Opinion
Recruitment & Retention Opinion

Is HR Leading Change in Education?

By Emily Douglas-McNab — November 29, 2011 2 min read
  • Save to favorites
  • Print

Brad Power, a researcher at the Lean Enterprise Institute, recently wrote a blog entry on the Harvard Business Review website asking, “Why Doesn’t HR Lead Change?” He explains that it is difficult to find HR people “who are active in helping their organization improve the way it works.”

According to Power, HR departments that attempt to lead change typically face three major barriers: politics; a perception of HR as a transactional, rather than strategic body; and “being inbred,” meaning that HR people hire HR people and don’t always understand all the facets of the organization. While I agree that these barriers are prevalent in the business world, HR groups in schools face a slightly different set of hurdles.

Many school districts lack adequate HR departments (and some don’t have them at all). While many school districts understand the value of human resources, they simply do not have the funds to maintain a highly effective HR group. I know of many rural districts that only operate with a superintendent, treasurer, and office staff member. If we are truly going to make the support and growth of talent the most important thing we do, we have to, walk the walk. This will not be easy... but necessary. Education leaders, policymakers, and other stakeholders should come together to discuss innovative ways to invest what resources are available in helping school districts maximize their ability to select and develop talent.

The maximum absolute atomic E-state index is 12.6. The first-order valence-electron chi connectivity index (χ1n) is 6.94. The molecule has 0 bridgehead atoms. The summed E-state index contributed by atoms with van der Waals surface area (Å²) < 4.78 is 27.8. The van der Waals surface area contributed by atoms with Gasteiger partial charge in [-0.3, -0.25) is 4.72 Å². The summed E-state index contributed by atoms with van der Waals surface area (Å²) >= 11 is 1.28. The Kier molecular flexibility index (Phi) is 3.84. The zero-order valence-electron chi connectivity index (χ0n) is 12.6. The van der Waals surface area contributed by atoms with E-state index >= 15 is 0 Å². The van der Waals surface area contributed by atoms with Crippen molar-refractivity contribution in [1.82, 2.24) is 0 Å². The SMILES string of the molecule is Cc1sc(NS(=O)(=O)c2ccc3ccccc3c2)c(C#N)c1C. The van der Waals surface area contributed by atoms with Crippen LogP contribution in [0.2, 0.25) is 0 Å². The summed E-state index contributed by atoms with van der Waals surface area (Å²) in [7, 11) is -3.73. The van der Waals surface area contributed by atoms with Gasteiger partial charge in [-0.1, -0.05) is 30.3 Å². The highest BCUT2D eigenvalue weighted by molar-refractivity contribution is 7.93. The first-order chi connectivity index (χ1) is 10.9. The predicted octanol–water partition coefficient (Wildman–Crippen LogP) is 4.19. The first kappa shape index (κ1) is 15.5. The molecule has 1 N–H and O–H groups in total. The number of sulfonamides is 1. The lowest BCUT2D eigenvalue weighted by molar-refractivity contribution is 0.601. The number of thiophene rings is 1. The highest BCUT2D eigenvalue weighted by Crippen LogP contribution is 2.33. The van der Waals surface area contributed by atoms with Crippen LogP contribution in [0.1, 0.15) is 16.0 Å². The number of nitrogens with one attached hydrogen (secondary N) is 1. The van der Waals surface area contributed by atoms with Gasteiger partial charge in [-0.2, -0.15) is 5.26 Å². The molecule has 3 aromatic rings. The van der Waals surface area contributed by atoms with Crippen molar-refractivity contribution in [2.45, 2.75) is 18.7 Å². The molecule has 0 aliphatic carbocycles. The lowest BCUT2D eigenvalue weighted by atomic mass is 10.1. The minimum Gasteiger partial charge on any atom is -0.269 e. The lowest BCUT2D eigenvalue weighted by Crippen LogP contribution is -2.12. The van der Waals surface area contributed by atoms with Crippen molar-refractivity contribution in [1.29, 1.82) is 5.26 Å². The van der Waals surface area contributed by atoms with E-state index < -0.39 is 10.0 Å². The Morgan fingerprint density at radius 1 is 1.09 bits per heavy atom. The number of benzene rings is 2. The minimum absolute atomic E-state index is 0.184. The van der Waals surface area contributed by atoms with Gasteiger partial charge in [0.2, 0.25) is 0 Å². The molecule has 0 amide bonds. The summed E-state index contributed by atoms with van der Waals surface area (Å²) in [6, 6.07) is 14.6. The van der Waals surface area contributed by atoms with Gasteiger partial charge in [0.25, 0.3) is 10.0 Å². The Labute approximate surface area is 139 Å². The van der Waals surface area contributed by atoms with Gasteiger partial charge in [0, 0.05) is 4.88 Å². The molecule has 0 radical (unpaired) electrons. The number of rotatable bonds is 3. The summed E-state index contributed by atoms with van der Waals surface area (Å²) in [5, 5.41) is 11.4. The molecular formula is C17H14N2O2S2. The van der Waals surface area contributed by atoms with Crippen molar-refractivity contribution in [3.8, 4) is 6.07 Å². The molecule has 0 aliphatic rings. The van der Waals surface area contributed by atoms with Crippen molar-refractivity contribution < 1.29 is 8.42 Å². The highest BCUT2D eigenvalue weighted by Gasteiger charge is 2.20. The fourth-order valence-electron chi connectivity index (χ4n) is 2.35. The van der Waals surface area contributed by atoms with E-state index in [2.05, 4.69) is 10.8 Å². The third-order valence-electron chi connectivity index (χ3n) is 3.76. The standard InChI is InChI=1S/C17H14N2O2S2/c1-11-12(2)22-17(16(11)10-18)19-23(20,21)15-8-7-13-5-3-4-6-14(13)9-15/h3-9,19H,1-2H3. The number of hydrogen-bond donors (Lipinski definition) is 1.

When we do have HR teams, we don’t always empower them. I have seen many educational organizations with HR departments full of smart, experienced, strategic-thinking people who are not allowed to actor speak without approval. Empowerment is the best form of flattery, and it gets results. It is hard to hold people accountable for their actions when they can’t act.

Not all HR people are created equally. Similar to lawyers, doctors, teachers, and engineers, HR people come in all shapes, sizes, and with various experiences and educational backgrounds. There are good, great, mediocre, and bad HR people. Typically the “bad” ones end up costing organizations a significant amount of money and time. They can also cause more damage to an organization’s brand and culture than I can put into words.

HR’s not easy, and it’s not for everyone. I once had a high-ranking central office employee tell me that, “anyone can be an HR person...anyone can buy an HR book and read it.” I (obviously) strongly disagree. What if we applied this mentality to education? Not just anybody from off the street can read a book and then walk into a school and be an outstanding teacher. Teaching is a profession. One that takes knowledge, practice, patience, talent, courage, and heart. One that I highly respect. This is similar to being a great HR person. Working in HR takes knowledge, practice, patience, talent, courage, and heart. It’s a profession and its experts are ones I greatly respect.

Understanding the hurdles faced by HR change leaders in education is the first step toward letting HR be a part of educational-improvement efforts in schools. I would love to hear from you! Does your organization construct or destruct hurdles for HR?

Related Tags: